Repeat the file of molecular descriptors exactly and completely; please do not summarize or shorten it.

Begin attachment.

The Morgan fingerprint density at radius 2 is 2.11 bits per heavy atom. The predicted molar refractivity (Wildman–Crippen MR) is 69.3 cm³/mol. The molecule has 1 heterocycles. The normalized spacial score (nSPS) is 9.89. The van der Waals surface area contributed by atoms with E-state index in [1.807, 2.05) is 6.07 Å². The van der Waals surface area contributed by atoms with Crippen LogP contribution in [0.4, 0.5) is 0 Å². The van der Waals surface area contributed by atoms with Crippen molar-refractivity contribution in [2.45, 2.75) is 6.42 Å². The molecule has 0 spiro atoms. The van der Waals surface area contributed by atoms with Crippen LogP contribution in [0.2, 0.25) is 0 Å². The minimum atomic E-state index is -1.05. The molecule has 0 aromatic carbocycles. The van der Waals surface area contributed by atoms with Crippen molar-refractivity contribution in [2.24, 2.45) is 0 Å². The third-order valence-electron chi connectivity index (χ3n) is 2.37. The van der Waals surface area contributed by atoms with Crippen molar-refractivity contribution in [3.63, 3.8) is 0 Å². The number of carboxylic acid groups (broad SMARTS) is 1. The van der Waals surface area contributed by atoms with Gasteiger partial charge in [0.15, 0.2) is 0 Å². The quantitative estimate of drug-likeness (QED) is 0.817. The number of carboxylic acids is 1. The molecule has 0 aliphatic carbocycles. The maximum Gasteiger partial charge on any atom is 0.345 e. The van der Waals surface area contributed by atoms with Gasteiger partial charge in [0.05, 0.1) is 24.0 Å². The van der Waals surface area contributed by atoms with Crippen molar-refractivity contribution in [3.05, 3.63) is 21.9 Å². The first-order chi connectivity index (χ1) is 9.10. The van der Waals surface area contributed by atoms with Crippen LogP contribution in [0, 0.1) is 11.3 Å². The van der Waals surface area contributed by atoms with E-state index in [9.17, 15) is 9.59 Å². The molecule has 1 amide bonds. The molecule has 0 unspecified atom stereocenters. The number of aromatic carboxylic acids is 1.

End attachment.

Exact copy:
The Morgan fingerprint density at radius 2 is 2.11 bits per heavy atom. The predicted molar refractivity (Wildman–Crippen MR) is 69.3 cm³/mol. The molecule has 1 heterocycles. The normalized spacial score (nSPS) is 9.89. The van der Waals surface area contributed by atoms with E-state index in [1.807, 2.05) is 6.07 Å². The van der Waals surface area contributed by atoms with Crippen LogP contribution in [0.4, 0.5) is 0 Å². The van der Waals surface area contributed by atoms with Crippen molar-refractivity contribution in [2.45, 2.75) is 6.42 Å². The molecule has 0 spiro atoms. The van der Waals surface area contributed by atoms with Crippen LogP contribution in [0.2, 0.25) is 0 Å². The minimum atomic E-state index is -1.05. The molecule has 0 aromatic carbocycles. The van der Waals surface area contributed by atoms with Crippen molar-refractivity contribution in [2.24, 2.45) is 0 Å². The third-order valence-electron chi connectivity index (χ3n) is 2.37. The van der Waals surface area contributed by atoms with Crippen molar-refractivity contribution in [3.63, 3.8) is 0 Å². The number of carboxylic acid groups (broad SMARTS) is 1. The van der Waals surface area contributed by atoms with Gasteiger partial charge in [0.15, 0.2) is 0 Å². The quantitative estimate of drug-likeness (QED) is 0.817. The number of carboxylic acids is 1. The molecule has 0 aliphatic carbocycles. The maximum Gasteiger partial charge on any atom is 0.345 e. The van der Waals surface area contributed by atoms with Gasteiger partial charge in [0.05, 0.1) is 24.0 Å². The van der Waals surface area contributed by atoms with Crippen molar-refractivity contribution in [3.05, 3.63) is 21.9 Å². The first-order chi connectivity index (χ1) is 9.10. The van der Waals surface area contributed by atoms with Crippen LogP contribution in [0, 0.1) is 11.3 Å². The van der Waals surface area contributed by atoms with E-state index in [9.17, 15) is 9.59 Å². The molecule has 1 amide bonds. The molecule has 0 unspecified atom stereocenters. The number of aromatic carboxylic acids is 1.